MISMANAGEMENT OF CONTRACTS AT ARLINGTON NATIONAL CEMETERY - July 27, 2010
July 27, 2010
STATEMENT FOR THE RECORD OF
JOSEPH E. DAVIS
DIRECTOR OF PUBLIC AFFAIRS
VETERANS OF FOREIGN WARS OF THE UNITED STATES
COMMITTEE ON HOMELAND SECURITY AND GOVERNMENTAL AFFAIRS
SUBCOMMITTEE ON CONTRACTING OVERSIGHT
UNITED STATES SENATE
WITH RESPECT TO
MISMANAGEMENT OF CONTRACTS AT ARLINGTON NATIONAL CEMETERY
WASHINGTON, DC July 27, 2010
Madam Chairwoman, Ranking Member Brown and members of the subcommittee, on behalf of the 2.1 million members of the Veterans of Foreign Wars of the United States and our Auxiliaries, thank you for the opportunity to present our views about Arlington National Cemetery (ANC).
What occurred at Arlington is a national disgrace, yet the VFW hopes it will serve as a wakeup call to all government organizations that provide a service to the public.
First and foremost, the respect Arlington National Cemetery has and continues to provide to the families of our fallen is above reproach, but confirmed reports of mismanagement and possibly fraud revealed that not everything below the surface was well. Former Army Secretary Pete Geren and his successor, John McHugh, were correct to call for an investigation into the allegations made in a series of articles by reporter Mark Benjamin of Salon.com.
The Army Inspector General (IG), in a report released June 10, 2010, confirmed that those who were entrusted to care for our dead failed in their duties. The ANC superintendent and his deputy were held accountable, but what concerns the VFW is that the number of gravesites identified by the IG as being unmarked or improperly marked could be exponentially higher than the 211 identified. This could bring further anguish to potentially thousands more American families.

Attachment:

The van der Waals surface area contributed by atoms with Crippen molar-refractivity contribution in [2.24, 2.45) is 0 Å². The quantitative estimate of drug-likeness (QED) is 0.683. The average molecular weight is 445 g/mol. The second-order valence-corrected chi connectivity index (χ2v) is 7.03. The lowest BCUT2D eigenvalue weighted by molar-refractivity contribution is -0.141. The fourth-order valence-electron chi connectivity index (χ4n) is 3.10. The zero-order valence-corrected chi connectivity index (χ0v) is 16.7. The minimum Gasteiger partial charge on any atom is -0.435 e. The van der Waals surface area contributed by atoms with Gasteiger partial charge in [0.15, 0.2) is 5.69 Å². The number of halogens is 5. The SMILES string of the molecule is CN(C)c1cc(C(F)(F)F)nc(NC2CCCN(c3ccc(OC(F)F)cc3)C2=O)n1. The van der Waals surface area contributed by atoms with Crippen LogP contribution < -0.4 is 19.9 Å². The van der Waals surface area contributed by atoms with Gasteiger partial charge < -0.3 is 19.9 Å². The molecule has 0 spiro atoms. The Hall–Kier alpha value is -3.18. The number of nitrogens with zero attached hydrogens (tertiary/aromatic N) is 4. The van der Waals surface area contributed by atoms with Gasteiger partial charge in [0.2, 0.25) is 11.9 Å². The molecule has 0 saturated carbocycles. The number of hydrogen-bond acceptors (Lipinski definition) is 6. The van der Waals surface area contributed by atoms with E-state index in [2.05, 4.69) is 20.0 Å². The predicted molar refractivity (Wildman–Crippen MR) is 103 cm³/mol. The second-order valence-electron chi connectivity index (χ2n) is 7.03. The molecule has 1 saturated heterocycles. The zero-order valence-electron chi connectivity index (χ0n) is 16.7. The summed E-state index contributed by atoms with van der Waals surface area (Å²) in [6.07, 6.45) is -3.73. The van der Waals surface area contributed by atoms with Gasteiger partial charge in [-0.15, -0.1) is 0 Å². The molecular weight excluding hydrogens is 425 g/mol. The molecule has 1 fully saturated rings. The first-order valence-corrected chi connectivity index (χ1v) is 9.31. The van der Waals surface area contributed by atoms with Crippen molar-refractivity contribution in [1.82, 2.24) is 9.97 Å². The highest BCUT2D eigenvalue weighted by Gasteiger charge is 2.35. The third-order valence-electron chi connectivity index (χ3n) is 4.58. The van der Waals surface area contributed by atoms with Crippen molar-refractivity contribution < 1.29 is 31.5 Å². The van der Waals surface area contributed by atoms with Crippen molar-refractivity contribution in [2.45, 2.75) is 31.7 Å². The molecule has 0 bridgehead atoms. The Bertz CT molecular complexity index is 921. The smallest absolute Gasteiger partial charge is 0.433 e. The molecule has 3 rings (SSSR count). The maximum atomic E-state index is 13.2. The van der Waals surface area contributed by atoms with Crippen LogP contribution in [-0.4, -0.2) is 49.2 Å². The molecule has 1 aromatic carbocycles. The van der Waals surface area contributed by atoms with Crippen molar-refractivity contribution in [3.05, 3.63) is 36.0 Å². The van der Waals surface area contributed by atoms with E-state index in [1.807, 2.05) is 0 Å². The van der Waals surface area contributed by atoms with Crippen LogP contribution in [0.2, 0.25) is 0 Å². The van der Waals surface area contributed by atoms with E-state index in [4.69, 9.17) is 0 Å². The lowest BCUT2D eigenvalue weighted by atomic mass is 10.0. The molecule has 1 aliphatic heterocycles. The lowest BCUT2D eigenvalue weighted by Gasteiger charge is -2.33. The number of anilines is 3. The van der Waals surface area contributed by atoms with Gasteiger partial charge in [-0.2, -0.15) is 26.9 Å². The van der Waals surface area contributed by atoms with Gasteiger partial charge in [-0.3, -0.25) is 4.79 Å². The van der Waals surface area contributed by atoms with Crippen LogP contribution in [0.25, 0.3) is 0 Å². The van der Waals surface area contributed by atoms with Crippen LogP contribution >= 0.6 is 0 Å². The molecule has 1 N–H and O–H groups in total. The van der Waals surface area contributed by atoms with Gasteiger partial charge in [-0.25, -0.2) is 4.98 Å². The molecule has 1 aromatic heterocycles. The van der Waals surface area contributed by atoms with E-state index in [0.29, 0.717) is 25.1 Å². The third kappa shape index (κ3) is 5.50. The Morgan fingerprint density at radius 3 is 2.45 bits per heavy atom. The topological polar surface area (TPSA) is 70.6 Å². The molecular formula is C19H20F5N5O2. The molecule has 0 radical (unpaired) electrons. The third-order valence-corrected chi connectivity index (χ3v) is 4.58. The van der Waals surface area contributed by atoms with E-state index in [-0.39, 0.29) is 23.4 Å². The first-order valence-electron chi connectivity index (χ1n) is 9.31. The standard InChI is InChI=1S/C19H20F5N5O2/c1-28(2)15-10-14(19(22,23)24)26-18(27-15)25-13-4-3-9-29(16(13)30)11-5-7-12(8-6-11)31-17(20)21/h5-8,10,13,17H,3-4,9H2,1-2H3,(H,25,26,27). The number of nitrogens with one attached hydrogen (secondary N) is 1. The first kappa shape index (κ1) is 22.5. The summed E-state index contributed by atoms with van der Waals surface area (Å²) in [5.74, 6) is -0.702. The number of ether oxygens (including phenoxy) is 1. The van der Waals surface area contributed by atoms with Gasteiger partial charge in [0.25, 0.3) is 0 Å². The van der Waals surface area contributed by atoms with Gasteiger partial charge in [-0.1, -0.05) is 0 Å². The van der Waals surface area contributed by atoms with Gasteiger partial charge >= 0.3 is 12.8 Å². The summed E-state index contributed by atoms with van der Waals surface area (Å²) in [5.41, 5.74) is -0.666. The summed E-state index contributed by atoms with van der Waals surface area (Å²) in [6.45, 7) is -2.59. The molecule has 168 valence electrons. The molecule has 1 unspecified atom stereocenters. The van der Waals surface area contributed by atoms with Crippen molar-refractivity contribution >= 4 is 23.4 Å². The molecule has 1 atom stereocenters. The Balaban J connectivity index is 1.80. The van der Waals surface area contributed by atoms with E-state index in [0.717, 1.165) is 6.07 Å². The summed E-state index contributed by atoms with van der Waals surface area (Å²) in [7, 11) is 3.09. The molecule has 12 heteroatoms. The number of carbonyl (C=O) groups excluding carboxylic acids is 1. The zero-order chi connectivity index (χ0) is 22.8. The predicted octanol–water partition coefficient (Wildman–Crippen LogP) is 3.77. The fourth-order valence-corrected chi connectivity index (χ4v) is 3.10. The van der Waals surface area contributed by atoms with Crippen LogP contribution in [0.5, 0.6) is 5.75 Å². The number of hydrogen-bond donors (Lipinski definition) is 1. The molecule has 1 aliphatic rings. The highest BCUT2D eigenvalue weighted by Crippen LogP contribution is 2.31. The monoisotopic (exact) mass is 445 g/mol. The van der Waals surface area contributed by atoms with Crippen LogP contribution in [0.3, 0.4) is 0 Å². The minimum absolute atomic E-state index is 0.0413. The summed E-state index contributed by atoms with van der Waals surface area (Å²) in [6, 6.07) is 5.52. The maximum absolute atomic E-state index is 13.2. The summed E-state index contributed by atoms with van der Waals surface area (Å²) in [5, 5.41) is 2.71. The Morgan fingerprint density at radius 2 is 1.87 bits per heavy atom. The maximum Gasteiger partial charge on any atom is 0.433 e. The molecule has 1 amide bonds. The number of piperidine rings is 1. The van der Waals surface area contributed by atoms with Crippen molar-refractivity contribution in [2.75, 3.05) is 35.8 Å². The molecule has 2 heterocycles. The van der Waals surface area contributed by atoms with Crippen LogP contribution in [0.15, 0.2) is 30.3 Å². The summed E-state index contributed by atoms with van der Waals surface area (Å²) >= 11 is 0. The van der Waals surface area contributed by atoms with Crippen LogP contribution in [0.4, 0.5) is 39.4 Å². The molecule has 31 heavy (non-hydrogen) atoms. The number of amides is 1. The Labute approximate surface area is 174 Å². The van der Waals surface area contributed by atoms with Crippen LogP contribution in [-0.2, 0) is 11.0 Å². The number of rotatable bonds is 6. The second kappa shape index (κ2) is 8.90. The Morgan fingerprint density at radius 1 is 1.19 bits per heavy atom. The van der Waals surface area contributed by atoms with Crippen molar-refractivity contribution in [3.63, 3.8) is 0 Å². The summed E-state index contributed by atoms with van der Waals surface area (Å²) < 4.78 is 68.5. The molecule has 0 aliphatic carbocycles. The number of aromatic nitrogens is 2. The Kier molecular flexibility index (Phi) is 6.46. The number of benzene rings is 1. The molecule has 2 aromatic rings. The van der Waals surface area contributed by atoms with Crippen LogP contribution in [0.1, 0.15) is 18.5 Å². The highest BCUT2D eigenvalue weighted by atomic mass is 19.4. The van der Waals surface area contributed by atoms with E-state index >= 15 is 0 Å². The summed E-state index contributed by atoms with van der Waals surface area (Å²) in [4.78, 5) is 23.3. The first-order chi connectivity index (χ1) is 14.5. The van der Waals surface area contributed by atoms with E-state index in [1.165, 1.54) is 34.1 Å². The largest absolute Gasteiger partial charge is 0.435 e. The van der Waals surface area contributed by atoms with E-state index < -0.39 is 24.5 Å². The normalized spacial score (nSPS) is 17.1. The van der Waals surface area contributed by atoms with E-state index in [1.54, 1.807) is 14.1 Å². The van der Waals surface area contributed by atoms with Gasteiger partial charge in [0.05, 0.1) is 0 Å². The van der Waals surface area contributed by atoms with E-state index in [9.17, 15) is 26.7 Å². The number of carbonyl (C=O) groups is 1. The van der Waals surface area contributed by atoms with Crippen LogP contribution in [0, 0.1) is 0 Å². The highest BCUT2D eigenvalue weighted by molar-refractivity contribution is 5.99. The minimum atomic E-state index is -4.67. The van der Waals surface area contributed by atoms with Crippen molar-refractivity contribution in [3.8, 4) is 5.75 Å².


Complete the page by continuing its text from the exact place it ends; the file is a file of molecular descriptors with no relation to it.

Second, the failure at Arlington National Cemetery does not rest solely on the shoulders of the former superintendent and his deputy, both of whom retired earlier this month. The failure was allowed to occur by a hands-off attitude by those more senior in the chain-of-command, who may have regarded their oversight responsibility more as an additional duty than a primary mission. The caustic relationship between the ANC superintendent and his deputy had to be well known to senior Army officers and possibly civilian leaders, because on at least two occasions -- in 1992 and 1997 -- both were written up for not being able to work together, and for “gross mismanagement and failed leadership”. The VFW is pleased that Army Secretary McHugh has restructured the entire reporting chain, and is making the necessary changes to return ANC to its revered and trusted status. A lingering concern is how long these conditions at Arlington would have been allowed to exacerbate had it not been for one reporter who doggedly stuck to his story.
Third, the former deputy superintendent was untrained as a contracting officer, yet he served as the point-of-contact for a failed information technology project to computerize ANC’s burial records. More than $5.5 million was spent, yet ANC continues to use 3 x 5-inch index cards in its filing system. Electronic recordkeeping is off-the-shelf technology that has been in existence for close to two decades, so red flares should have been going up long before the Salon.com articles first appeared in July 2009. The VFW believes the fault, again, goes back to failed leadership, management and oversight.
Finally, the VFW believes how ANC operates is more important than who operates it, so we would look favorably upon a transfer of mission from the Department of the Army to the Department of Veterans Affairs (VA). With a fully automated nationwide system of 131 national cemeteries in 39 states and Puerto Rico, the VA’s National Cemetery Administration is the recognized expert in the maintenance and operation of national cemeteries, not the United States Army, whose mission is to fight and win our nation’s wars.
Should Congress consider a transfer of ANC responsibilities, the VFW would also recommend transferring the Army’s other active national cemetery, the Armed Forces Retirement Home-Washington, plus all property, civilian employees, responsibility and funding. We would insist, however, that assigned military units, such as the Army’s Old Guard, remain intact in both mission and responsibility to render proper courtesies to those who have the honor of being interred at Arlington.
The transfer of responsibility should only pertain to Arlington National Cemetery and the Armed Forces Retirement Home-Washington, not the U.S. Military Academy at West Point cemetery or those in caretaker status at Army installations that date back to America’s Revolutionary War.
This concludes the VFW’s testimony. Thank you for the opportunity to present our concerns.
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